Two or more persons may hold title to real property as joint tenants with the right of survivorship. In the past it was required that all joint tenants share the four unities of time, title, interest and possession. As of July 20, 1996, the Arizona legislature effectively abolished the requirement of the “straw deed” and the necessity of joint tenants to all take their interest at the same time. The advantage of joint tenancy is that upon death of one of the joint tenants, their interest is transferred outside probate to the surviving joint tenant(s). Evidence of the intent of a married couple to hold title to real property as joint tenants with right of survivorship must be in writing so as to avoid the presumption of community property.
Two or more persons may hold title to real property as tenants in common. In Arizona, married couples must reject community property and specifically take title as tenants in common. Each owner has a distinct and proportionate interest without the right of survivorship. The only unity involve is possession. Their undivided interest need not be equal but in the aggregate cannot exceed 100% of the ownership interest. A tenant in common may transfer his undivided interest without destroying the co-tenancy estate.
Only persons married to each other may own real property as community property. Each spouse owns an undivided one-half interest in their community property. Each spouse may provide by will for the disposition of his or her community interest in the community real property. However, Arizona community property law requires both spouses to join in a conveyance or encumbrance of community real property. Property acquired by a spouse during marriage is presumed to be community property except that property acquired by gift, device or descent. A married couple seeking to hold title to real property located in Arizona in a form other than community property may do so by renouncing the community property form and specifically accepting another form of co-tenancy.
Only persons married to each other may take title as community property with the right of survivorship. One spouse is entitled to the whole of the property upon the death of the other and both halves of the community property receive a new tax basis equal to the fair market value as of the date of death. Evidence of the intent of a married couple to hold title to real property as community property with the right of survivorship must be in writing in order to avoid the presumption of community property. When parties that hold property as community property with the right of survivorship dissolve or annul their marriage, the property converts to tenancy in common. Sole And Separate Real property owned by a spouse before marriage or any acquired after marriage by gift, descent or specific intent. If a married person acquires title as sole and separate property, his/her spouse must execute a disclaimer deed.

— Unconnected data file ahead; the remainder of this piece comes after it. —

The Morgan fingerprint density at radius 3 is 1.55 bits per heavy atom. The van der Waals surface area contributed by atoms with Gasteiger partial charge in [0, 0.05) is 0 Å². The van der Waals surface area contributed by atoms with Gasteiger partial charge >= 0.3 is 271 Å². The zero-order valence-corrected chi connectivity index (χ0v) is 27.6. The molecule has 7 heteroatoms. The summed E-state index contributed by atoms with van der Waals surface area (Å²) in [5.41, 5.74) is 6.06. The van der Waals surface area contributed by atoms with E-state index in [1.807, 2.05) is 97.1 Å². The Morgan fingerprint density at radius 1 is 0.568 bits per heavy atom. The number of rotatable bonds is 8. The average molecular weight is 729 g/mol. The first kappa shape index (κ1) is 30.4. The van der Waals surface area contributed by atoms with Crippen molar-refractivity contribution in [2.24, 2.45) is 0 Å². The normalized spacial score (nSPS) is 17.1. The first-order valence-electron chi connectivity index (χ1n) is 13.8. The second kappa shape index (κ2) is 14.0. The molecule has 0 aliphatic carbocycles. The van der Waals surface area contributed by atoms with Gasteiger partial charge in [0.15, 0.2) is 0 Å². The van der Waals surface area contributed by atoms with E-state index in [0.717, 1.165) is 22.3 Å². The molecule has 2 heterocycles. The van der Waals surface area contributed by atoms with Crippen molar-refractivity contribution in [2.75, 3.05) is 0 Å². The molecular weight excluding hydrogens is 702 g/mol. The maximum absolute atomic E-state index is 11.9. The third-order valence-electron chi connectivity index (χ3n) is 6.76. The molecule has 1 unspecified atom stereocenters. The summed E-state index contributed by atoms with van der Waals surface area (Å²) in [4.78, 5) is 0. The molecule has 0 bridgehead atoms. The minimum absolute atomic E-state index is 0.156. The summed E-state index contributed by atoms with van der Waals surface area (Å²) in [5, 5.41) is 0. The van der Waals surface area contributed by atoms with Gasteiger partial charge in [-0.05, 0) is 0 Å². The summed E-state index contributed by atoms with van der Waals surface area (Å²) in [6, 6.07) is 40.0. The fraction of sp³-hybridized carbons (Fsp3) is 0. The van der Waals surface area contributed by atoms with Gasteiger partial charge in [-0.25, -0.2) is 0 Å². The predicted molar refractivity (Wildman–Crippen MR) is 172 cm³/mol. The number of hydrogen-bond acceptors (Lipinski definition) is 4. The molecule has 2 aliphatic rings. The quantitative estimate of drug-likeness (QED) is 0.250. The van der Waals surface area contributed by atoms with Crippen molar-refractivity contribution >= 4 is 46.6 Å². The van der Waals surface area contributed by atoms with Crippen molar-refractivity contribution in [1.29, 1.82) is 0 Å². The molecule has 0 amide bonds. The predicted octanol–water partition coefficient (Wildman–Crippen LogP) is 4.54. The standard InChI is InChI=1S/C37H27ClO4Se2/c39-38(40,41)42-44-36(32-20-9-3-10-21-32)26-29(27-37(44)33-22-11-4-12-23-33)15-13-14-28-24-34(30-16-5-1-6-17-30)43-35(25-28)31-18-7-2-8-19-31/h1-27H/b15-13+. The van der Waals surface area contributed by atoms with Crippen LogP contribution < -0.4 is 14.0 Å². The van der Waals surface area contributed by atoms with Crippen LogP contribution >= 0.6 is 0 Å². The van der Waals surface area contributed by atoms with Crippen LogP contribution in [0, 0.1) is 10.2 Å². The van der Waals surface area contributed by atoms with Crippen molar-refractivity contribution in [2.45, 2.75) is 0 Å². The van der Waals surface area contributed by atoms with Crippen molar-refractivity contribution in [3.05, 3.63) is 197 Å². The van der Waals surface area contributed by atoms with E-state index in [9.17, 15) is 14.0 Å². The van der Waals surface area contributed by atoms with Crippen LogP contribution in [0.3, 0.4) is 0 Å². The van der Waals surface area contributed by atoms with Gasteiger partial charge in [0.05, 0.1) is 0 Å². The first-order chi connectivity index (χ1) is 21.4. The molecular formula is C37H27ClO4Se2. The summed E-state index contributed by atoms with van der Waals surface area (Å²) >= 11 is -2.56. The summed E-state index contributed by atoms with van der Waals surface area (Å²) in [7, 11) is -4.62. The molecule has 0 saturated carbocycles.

Title may be taken in the name of a general partnership duty formed under the laws of the state of Arizona or the state of the formation of the partnership. A partnership is defined as a voluntary association of two or more persons as co-owners in a business for profit.
A partnership formed by two or more persons under the laws of Arizona, or another state, and having one or more general partners and one or more limited partners. A certificate of limited partnership must be filed in the Office of the Secretary of State, a certified copy of which must be recorded. Corporation Title may be taken in the name of a corporation provided that the corporation is duly formed and in good standing in the state of its incorporation.
The Beneficiary Deed, touted as the best innovation in conveying property in quite some time, is the latest kid on the block when it comes to how to deal with real estate in Arizona. It is more than just a way to hold title to real estate. It is promoted as an estate-planning tool for estates large and small. The owner of real estate may record a deed in the county in which the property is located in order to transfer title to another upon the owner’s death. The theory behind Section 33-405 of the Arizona Revised Statutes is to create a transfer-at-death type of grant to a third party without the need for special administration at the time of death. It is very flexible about who can grant and who can receive. There can be more than one owner and more than one beneficiary and the grant to the beneficiary can be held in any form permitted by law (i.e., joint tenancy with the right of survivorship, tenants in common, etc.).
Realtors cannot advise buyers the best way for them individually to take title.
This is a decision the buyer should discuss with their attorney, and or, tax adviser. The information above is merely provided as reference material. If you need tax or legal resources to help you, let us know and we will be happy to provide you with some contact names of tax and/or legal professionals.